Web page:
My wife’s photo, she calls Last Light
LET’S use a different word than suffering: grief — it’s the effect of loss, and suffering essentially is the condition of grief.
The reason we may rejoice in our grief is this. There is only one real way to come into the experience of God’s Presence. The contemplative moment. When eyes and ears and heart are opened, having been pried open by the circumstances of loss, a moment when with the denial, bargaining, anger and depression there is an openness to believe God is there, that He is good, though we can explain it not, His Presence is made known to us. It’s literally a single moment when God passes by as He did with Moses. It’s the empathy we feel that no human being can explain or replicate, but just is. And, suddenly, there, in the midst of an enigmatic anguish, we sit having encountered what many believers never do, because they’re never taken to, or they commonly resist, such depths.
Anguish facilitates faith through personal crisis, but only when we believe God will meet us in our grief.
God ought to be the answer when there is no answer. And He is.
We rejoice in our grief by the fact that our lives testify to the hope that lives in us despite our pain. We have experienced the risen King and we’ve been blessed by truest conversion in His way, because He works to resurrect us, not saving us from pain, but glorifying Himself in us as we endure it with a hope that we can neither understand nor explain.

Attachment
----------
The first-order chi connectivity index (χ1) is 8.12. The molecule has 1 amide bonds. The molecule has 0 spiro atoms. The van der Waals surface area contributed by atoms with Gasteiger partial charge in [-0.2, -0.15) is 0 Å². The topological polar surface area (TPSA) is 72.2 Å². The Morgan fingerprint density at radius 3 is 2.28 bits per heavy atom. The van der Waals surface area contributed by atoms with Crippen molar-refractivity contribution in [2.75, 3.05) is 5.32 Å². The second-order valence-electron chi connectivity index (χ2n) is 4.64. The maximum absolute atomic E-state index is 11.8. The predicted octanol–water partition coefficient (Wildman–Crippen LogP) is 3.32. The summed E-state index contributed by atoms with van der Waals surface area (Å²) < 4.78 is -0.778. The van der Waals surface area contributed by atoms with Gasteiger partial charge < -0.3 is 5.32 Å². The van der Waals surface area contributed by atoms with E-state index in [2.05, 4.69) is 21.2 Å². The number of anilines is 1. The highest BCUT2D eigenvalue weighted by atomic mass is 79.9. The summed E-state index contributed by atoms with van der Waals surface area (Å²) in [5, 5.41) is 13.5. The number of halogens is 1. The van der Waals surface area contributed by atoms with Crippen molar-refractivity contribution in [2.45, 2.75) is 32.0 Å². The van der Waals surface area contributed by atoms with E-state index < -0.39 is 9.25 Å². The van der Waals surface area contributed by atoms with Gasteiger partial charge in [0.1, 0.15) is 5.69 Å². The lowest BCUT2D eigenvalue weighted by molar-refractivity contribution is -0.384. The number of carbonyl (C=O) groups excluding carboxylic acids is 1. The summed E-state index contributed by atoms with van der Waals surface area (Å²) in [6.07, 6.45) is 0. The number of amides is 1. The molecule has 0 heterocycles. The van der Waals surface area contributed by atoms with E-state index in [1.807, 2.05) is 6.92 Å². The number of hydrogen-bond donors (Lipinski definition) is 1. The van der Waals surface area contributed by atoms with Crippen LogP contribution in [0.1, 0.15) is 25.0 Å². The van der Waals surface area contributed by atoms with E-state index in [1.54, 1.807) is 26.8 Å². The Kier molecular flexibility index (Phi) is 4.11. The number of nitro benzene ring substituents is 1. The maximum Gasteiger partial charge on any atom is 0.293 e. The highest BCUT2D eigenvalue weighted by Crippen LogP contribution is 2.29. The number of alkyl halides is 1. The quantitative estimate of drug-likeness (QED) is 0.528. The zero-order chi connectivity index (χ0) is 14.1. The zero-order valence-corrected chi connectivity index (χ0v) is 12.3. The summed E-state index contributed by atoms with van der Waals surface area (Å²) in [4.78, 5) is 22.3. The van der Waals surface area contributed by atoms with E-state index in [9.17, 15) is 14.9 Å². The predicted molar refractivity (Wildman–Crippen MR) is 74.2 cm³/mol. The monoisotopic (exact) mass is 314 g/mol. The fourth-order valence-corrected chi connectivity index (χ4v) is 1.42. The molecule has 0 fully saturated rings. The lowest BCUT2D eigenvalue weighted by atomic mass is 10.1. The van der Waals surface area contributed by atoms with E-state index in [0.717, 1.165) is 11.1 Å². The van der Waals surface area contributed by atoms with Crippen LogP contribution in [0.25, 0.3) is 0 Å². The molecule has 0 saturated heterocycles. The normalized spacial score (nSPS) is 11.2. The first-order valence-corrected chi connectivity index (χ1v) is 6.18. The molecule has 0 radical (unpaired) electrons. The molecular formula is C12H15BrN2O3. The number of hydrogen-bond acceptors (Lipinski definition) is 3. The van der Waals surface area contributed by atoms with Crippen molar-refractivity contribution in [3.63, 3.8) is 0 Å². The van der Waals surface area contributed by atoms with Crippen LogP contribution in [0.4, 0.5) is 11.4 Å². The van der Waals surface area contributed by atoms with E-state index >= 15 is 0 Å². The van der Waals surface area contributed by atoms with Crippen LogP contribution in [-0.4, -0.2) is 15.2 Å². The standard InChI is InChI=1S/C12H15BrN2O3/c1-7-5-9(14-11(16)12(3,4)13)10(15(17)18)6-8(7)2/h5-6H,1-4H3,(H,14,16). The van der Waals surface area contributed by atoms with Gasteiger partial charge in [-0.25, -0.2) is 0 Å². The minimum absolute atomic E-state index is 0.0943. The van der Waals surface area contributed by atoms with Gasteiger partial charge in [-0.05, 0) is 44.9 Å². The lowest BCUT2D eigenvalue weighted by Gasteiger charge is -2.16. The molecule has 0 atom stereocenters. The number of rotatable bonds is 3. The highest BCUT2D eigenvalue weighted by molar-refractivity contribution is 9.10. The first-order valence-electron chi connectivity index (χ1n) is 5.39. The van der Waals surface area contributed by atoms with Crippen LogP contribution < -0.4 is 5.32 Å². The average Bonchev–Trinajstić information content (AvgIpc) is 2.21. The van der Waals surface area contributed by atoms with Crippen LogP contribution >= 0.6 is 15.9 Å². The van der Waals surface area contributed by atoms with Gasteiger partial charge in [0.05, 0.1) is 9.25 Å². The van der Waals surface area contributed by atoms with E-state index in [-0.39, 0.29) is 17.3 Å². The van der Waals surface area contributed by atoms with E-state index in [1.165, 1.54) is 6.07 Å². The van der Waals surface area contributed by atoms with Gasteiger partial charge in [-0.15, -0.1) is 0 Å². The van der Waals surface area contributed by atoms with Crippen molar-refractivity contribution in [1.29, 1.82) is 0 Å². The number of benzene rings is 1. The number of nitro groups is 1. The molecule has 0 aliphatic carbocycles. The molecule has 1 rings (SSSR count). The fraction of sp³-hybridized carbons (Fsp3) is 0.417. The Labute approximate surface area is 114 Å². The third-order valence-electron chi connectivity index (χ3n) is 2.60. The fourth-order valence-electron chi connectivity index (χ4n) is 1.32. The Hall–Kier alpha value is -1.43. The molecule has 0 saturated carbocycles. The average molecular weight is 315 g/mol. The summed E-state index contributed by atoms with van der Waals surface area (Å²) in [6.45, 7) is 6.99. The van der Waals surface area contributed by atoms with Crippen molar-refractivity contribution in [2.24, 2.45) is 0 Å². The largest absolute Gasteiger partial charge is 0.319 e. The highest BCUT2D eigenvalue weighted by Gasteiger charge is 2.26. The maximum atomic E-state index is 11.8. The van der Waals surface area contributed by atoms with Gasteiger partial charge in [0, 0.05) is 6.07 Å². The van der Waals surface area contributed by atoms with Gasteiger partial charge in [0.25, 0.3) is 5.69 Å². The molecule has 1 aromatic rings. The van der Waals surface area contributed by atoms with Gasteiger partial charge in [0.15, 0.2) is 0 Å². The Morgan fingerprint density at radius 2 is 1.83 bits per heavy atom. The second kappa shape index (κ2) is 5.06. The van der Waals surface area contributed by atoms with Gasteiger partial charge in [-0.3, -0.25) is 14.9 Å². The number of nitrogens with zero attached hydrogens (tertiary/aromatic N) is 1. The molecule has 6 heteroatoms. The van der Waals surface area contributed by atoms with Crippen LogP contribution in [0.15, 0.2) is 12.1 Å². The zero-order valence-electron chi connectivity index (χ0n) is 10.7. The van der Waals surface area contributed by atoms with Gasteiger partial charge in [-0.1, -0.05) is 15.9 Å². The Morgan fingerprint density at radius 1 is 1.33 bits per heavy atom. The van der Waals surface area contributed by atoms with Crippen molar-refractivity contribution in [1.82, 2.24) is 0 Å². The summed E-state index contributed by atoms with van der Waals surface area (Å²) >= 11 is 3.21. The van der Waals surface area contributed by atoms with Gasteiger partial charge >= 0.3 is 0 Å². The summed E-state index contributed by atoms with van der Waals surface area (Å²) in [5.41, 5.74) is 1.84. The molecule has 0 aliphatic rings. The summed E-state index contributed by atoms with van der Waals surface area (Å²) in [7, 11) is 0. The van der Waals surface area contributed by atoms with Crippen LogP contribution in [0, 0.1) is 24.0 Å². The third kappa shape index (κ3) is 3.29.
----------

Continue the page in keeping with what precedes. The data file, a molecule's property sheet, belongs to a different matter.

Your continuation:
The grief we find from such revelation, however, is so few attest to what we’ve experienced. That can cause us to doubt the very miracle that, and the God who, resurrected us.
Take this as confirmation. There are others who have experienced what you have; the joy at peace within you in spite of your pain. Many may misunderstand. We can appreciate their logic. But God defies logic, and it takes faith to believe and receive. Choose Him in your grief and He will choose to come close to you.